Integrated Compliance Frameworks—Avoiding Common Pitfalls to Enable Success

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Organizations today are being burdened with an unprecedented volume of regulatory and compliance requirements leading to increased operational complexity, challenging production capability and occupying key resources. Integrated compliance frameworks offer a mechanism for these organizations to implement a single enterprise wide solution that allows you to “control once, comply with many.” While the concept is simple, implementation of these frameworks fails as often as it succeeds due to circumstances that could be prevented with up-front planning and coordination. Below are five basic points to consider before you begin your integrated compliance journey:

  1. Start small, think broadly. It is tempting to try and tackle all compliance requirements across the entire organization in one pass. However, integrated compliance solutions take significant up-front time and effort to succeed. While a solution should be built with an organizational scope in mind, demonstrating incremental successes through smaller pilot efforts will help build support and keep momentum throughout the framework development and roll-out.
  2. Consider the pros and cons of “off-the-shelf” frameworks versus custom built. You will find several solutions in the market that offer “off-the-shelf” integrated compliance frameworks. Careful consideration should be given to how these frameworks fit your organization, the applicability of all regulations/requirements included in the frameworks, and whether your organization truly understands the applicability of specific requirements if dependent on a package solution. On the flip side, while a custom framework can allow increased flexibility in scoping, control design and roll-out, there may also be increased overhead with maintaining a custom solution.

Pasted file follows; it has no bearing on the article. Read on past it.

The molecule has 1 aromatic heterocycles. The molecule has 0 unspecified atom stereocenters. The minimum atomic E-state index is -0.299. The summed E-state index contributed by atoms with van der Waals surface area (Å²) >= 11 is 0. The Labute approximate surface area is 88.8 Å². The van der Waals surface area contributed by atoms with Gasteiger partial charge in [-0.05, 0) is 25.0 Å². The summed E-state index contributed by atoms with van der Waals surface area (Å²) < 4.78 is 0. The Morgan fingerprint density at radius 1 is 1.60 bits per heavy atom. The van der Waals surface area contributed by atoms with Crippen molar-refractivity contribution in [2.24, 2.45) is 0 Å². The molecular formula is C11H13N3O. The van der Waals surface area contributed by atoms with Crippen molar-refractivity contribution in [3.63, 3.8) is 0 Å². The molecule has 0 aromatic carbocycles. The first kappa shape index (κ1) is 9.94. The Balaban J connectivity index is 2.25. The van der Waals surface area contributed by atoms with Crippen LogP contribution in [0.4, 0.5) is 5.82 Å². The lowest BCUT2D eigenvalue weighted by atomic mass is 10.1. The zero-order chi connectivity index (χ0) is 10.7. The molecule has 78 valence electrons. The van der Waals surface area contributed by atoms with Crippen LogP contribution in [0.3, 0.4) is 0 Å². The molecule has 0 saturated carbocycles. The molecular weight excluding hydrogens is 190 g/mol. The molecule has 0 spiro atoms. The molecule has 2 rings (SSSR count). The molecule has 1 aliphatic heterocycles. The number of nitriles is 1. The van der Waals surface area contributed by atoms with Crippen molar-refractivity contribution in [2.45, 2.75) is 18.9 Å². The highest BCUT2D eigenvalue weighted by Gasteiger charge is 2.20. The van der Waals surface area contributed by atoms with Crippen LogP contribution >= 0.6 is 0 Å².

3. Identify organizational stakeholders. It is critical to identify who key stakeholders are within compliance, legal, audit, business units and IT, as the success of integrated compliance frameworks depends on support of all functions that are impacted by the various compliance and regulatory requirements included in the framework. Often times a steering committee made up of key organization representatives can help not only with the initial design of your integrated compliance framework, but also with the successful ongoing support of the program going forward.
  4. Understand the applicability of requirements. Whether attempting to comply with SOX, PCI, HIPAA or other requirements, the effort of scoping each requirement for your organization in detail remains important to the effectiveness of your framework. While the purpose of an integrated compliance framework is to allow one common set of controls to achieve all applicable requirements, that does not mean all controls apply to the entire organization. Understanding and capturing the scope of each applicable requirement is crucial to demonstrating that the appropriate level of control has been applied to the environment while not over controlling.
  5. Consider the outputs at the start. It is easy to get buried in the details when designing and implementing your integrated compliance framework. Careful thought should be given at the start of your program to define goals, reporting and key metrics that will measure success. Integrated compliance frameworks can help achieve a reduction in controls, improved compliance reporting, a reduction in hours spent on compliance efforts, and improve the ability to strategically address compliance and regulatory remediation efforts. Identifying key outputs for your organization at the start will allow you to design your framework in a way that will help best realize these benefits and be able to effectively communicate them to management.

Implementation of an integrated compliance framework is a complex undertaking that cannot be solved with a quick-fix solution. As is the case with any large project, management can improve the likelihood of a successful implementation through careful planning and consideration of the organization’s objectives and risks to those objectives. Proper consideration of the points above can help you start on your journey to a simplified and integrated compliance landscape.

Nick Blaesing, CISA
Director, Risk Assurance, PricewaterhouseCoopers LLP

[ISACA]

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